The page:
A burst of cherry blossom adding a touch of colour to one of one of the old buildings down by the cathedral. How many golfers come to town and leave again without discovering there's more to the place than the Old Course ? This morning we seem to have the streets to ourselves. I stop for a wee chat with the man who sleeps in the optometrists shop doorway. He's an old soldier who spends much of his day deep in animated conversation with himself.  This morning he seems cheerful enough and tells me he's just fine. He heads off to Greggs  for a coffee and a bacon roll. 

A quick detour into chapel. There's usually one of the organ scholars busy rehearsing for a concert or the Sunday service. 

We warm up and enjoy the music. For a moment or two the altar is dappled with the sun streaming through the stained glass windows. As we leave a group of a dozen youngsters run by , clearing their heads before heading off to the exam halls.

On our way home we pass some students wheeling one of the carriages from the procession back to the barn where it will remain safely in storage until next year. The days are getting longer now . Much longer. Soon we'll be at the time of year when there's never ending light.

Thursday, April 25, 2024

Lifes attributes,


A beautiful morning. Blue skies have got the students out. The grass on the Quad already filling up with early risers sipping their pre-exam Americanos. The grass is roped off in a half hearted attempt to keep people off it. GLWT !

Give it an hour or two and the pavement bars will be overflowing with youngsters either celebrating the end of exams or doing their best to forget what lies ahead. When you're nineteen there's a lot of lessons to be learnt about mastering the balance between confidence and self doubt. Those that choose not to be politicians will manage just fine.

A very large seagull eyes the al fresco breakfast crowd at the bar near the kirk. The gulls are in nest building mode. Give it a month and the sound of hungry chicks will be interrupting the town folks sleep patterns. Another four months and it will be two full years since we left France. Perhaps the biggest lesson in life the students have yet to understand is that time speeds by the older you get.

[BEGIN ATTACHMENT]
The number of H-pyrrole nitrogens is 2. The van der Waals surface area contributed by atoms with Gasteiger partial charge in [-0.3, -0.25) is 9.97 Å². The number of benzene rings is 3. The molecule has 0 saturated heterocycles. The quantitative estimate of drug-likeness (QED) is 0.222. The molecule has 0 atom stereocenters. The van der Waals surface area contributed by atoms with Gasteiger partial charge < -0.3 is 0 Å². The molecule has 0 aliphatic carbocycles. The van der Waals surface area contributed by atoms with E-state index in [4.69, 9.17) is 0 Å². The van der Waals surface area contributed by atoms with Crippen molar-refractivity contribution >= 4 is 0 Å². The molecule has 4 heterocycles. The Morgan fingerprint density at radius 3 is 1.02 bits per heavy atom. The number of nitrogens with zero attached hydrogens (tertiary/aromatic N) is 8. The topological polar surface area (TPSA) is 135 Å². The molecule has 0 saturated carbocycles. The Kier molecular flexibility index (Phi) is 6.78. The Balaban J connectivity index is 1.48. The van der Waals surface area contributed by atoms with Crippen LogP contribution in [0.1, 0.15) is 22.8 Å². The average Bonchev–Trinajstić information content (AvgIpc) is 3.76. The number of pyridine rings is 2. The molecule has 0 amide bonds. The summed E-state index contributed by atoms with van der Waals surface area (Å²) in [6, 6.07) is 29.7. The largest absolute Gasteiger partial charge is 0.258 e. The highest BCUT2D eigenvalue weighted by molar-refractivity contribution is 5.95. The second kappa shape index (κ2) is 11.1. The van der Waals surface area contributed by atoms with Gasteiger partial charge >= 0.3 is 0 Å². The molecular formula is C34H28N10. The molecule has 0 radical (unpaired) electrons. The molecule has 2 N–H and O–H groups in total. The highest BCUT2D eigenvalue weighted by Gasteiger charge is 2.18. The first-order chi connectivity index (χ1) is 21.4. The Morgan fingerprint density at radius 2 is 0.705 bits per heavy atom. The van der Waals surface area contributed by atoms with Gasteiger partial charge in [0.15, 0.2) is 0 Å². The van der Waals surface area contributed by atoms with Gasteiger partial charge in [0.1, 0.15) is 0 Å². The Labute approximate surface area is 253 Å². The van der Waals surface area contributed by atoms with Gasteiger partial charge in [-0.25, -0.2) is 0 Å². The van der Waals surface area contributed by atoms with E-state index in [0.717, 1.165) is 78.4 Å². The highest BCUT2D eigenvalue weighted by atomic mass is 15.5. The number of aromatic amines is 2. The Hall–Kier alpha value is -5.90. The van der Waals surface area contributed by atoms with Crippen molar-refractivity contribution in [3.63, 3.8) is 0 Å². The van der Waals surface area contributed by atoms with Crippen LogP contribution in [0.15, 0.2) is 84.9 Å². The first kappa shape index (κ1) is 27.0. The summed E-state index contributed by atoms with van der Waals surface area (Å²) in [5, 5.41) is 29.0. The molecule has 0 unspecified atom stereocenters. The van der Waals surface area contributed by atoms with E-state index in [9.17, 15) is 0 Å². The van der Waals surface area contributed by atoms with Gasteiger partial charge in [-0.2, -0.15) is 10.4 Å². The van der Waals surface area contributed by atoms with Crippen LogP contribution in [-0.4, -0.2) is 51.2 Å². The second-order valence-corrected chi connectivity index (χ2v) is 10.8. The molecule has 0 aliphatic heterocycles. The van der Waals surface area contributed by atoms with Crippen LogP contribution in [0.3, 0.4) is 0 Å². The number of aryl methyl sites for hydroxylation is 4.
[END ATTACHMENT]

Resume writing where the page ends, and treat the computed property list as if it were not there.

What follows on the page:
Angus buys some grouting. He's surprised to find a 330g tube costs £8.99. How can something so mundane be so expensive ?  This thought reminds me that my transition into my father is now complete. 

Outside the hardware store a variety of plastic animals ( hedgehogs, puppies and rabbits ) have been set out on a garden bench. They mutely seem to be enjoying the sun. An array of bright pink and purple buckets make a startling street art installation.

A variety of motorized wheelchairs attract the attention of the coffee drinkers at the cafe on the beach.

So begins an almost summery day in a small town where a lot is happening very quietly.

The door is open in chapel and the choir are singing these words by Dylan Thomas. I'd not heard the piece before. It is apparently from Under Milk Wood  and manages to be both charming and humorous :https://youtu.be/49znUV3fSCM

Culture clash :https://restofworld.org/2024/tsmc-arizona-expansion/

Our egg timer has never had this problem :https://www.sciencealert.com/physicists-can-finally-explain-how-sand-in-an-hourglass-can-suddenly-stop-flowing

Oh dear. Not what chocolate lovers want to hear  :https://www.uta.edu/news/world-chocolate-supply-threatened-by-devastating-virus

Wednesday, April 24, 2024

Buying coffee as theatre

Now exams are underway the rain has stopped and the weather is on the bright and sunny side. The temperatures are forecast to get into double digits today and may reach 13 degrees on Friday.